Oakland, April 28, 2015
Multiple water transfers authorized by EBMUD board
Local reservoirs to fill and stay full through the summer
More water will flow from the Sacramento River into East Bay Municipal Utility District pipes and reservoirs this year pending three water transfer agreements authorized at today’s board of directors meeting.
Staff was authorized to negotiate purchases of up to 21,000 acre feet of water combined from the Glenn-Colusa Irrigation District, Reclamation District 1004 and Sycamore Mutual Water Company. One acre foot is 325,851 gallons. Each acre foot is priced at $700.
“This water comes at a significantly higher cost for EBMUD than our normal water supplies, but purchasing this water is necessary to protect our customers and our local economy,” said General Manager Alexander R. Coate.
All three sellers are senior water rights holders on the Sacramento River. Under agreements signed this month with the US Bureau of Reclamation, they can sell available water to EBMUD. If the purchases are approved by their boards, this is the first time the District will obtain water from these sellers.
When the board of directors declared a Stage 4 drought earlier this month, EBMUD staff was authorized to buy up to 65,000 acre feet of additional water. That represents a 4-5 month supply for its 1.4 million customers. District reservoirs are half full today and expected to drop further by the end of the summer.
Delivery of 33,250 acre feet of water from the District’s federal contract with the US Bureau of Reclamation’s Central Valley Project – a 25 percent allocation – began flowing into local reservoirs on April 15.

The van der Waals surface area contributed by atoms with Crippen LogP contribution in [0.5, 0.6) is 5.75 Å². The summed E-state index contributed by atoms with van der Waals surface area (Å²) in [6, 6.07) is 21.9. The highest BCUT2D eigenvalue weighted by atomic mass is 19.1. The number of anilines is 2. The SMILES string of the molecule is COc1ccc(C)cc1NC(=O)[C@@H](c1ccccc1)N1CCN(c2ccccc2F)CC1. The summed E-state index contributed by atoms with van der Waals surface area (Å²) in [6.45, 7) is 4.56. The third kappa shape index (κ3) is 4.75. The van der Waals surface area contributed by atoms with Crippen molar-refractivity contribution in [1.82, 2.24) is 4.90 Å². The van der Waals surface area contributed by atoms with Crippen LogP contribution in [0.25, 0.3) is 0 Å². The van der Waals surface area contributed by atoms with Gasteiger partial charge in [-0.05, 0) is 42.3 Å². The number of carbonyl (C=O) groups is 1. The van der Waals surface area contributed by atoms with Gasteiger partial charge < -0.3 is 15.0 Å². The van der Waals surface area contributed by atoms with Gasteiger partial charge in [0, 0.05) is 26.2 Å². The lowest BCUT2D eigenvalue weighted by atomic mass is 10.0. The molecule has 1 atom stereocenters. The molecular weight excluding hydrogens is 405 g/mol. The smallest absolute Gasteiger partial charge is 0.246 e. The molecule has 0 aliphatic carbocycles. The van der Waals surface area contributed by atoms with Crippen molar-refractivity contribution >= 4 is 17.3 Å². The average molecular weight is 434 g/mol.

“Since our federal allocation was smaller than expected, we moved forward on negotiating additional water transfers to reach our goal of bringing 65,000 acre feet of water into our reservoirs,” said Coate.
Most years, most of EBMUD’s water supply comes from Sierra snowmelt above the Mokelumne River and travels to the East Bay via the Mokelumne Aqueducts. In drought years, EBMUD can use the Freeport Regional Water Facility on the Sacramento River to access additional water supplies. In 2010, construction was completed on the intake facility, 23 miles of pipeline and 3 pumping stations that connect EBMUD’s Mokelumne Aqueducts to the Sacramento River.
If the proposed fiscal year 2016 budget and temporary Stage 4 drought surcharge are approved by the EBMUD board of directors on June 9, staff will be able spend up to $55.8 million to purchase, deliver and treat additional water supplies in the next fiscal year. The proposed temporary drought surcharge and regular rate increase would add $11.65 to the average monthly household water bill, increasing it from $48.60 to $60.25.
“We’re working with our customers to achieve a district-wide cutback of 20 percent of 2013 water use, but conservation alone won’t get us through this drought,” said Coate. “Buying additional water is part of the plan for stretching our water supplies this summer and next year.”
The average EBMUD household used 246 gallons per day in 2013. Last year, EBMUD customers reduced their use 12 percent, saving 24,600 acre feet.